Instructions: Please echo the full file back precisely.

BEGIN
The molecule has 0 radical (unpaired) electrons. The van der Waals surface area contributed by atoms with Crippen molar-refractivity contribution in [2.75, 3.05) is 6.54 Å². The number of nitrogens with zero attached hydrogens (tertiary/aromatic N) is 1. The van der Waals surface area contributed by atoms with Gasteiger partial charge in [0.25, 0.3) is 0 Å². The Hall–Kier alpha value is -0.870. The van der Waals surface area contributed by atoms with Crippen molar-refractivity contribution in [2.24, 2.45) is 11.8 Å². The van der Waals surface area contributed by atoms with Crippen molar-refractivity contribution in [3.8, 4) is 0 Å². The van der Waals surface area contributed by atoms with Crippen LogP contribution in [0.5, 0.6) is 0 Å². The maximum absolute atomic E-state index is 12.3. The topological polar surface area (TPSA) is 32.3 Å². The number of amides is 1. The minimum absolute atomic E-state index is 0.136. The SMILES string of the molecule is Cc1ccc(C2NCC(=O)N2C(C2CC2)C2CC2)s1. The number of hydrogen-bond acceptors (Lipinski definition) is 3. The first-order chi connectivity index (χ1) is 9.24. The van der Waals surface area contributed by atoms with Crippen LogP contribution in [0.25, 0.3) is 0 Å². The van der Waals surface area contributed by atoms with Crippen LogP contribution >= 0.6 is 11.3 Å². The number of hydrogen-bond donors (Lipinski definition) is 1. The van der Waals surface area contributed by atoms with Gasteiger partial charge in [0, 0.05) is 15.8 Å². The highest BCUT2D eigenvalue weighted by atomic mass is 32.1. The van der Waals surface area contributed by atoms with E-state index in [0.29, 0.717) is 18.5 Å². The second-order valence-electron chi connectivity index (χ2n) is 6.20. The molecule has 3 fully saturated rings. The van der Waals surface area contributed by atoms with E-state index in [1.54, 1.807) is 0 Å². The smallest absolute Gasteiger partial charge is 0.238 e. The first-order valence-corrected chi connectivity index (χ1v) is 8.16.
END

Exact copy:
The molecule has 0 radical (unpaired) electrons. The van der Waals surface area contributed by atoms with Crippen molar-refractivity contribution in [2.75, 3.05) is 6.54 Å². The number of nitrogens with zero attached hydrogens (tertiary/aromatic N) is 1. The van der Waals surface area contributed by atoms with Gasteiger partial charge in [0.25, 0.3) is 0 Å². The Hall–Kier alpha value is -0.870. The van der Waals surface area contributed by atoms with Crippen molar-refractivity contribution in [2.24, 2.45) is 11.8 Å². The van der Waals surface area contributed by atoms with Crippen molar-refractivity contribution in [3.8, 4) is 0 Å². The van der Waals surface area contributed by atoms with Crippen LogP contribution in [0.5, 0.6) is 0 Å². The maximum absolute atomic E-state index is 12.3. The topological polar surface area (TPSA) is 32.3 Å². The number of amides is 1. The minimum absolute atomic E-state index is 0.136. The SMILES string of the molecule is Cc1ccc(C2NCC(=O)N2C(C2CC2)C2CC2)s1. The number of hydrogen-bond acceptors (Lipinski definition) is 3. The first-order chi connectivity index (χ1) is 9.24. The van der Waals surface area contributed by atoms with Crippen LogP contribution in [0.25, 0.3) is 0 Å². The van der Waals surface area contributed by atoms with Crippen LogP contribution >= 0.6 is 11.3 Å². The number of hydrogen-bond donors (Lipinski definition) is 1. The van der Waals surface area contributed by atoms with Gasteiger partial charge in [0, 0.05) is 15.8 Å². The highest BCUT2D eigenvalue weighted by atomic mass is 32.1. The van der Waals surface area contributed by atoms with E-state index in [0.29, 0.717) is 18.5 Å². The second-order valence-electron chi connectivity index (χ2n) is 6.20. The molecule has 3 fully saturated rings. The van der Waals surface area contributed by atoms with E-state index in [1.54, 1.807) is 0 Å². The smallest absolute Gasteiger partial charge is 0.238 e. The first-order valence-corrected chi connectivity index (χ1v) is 8.16.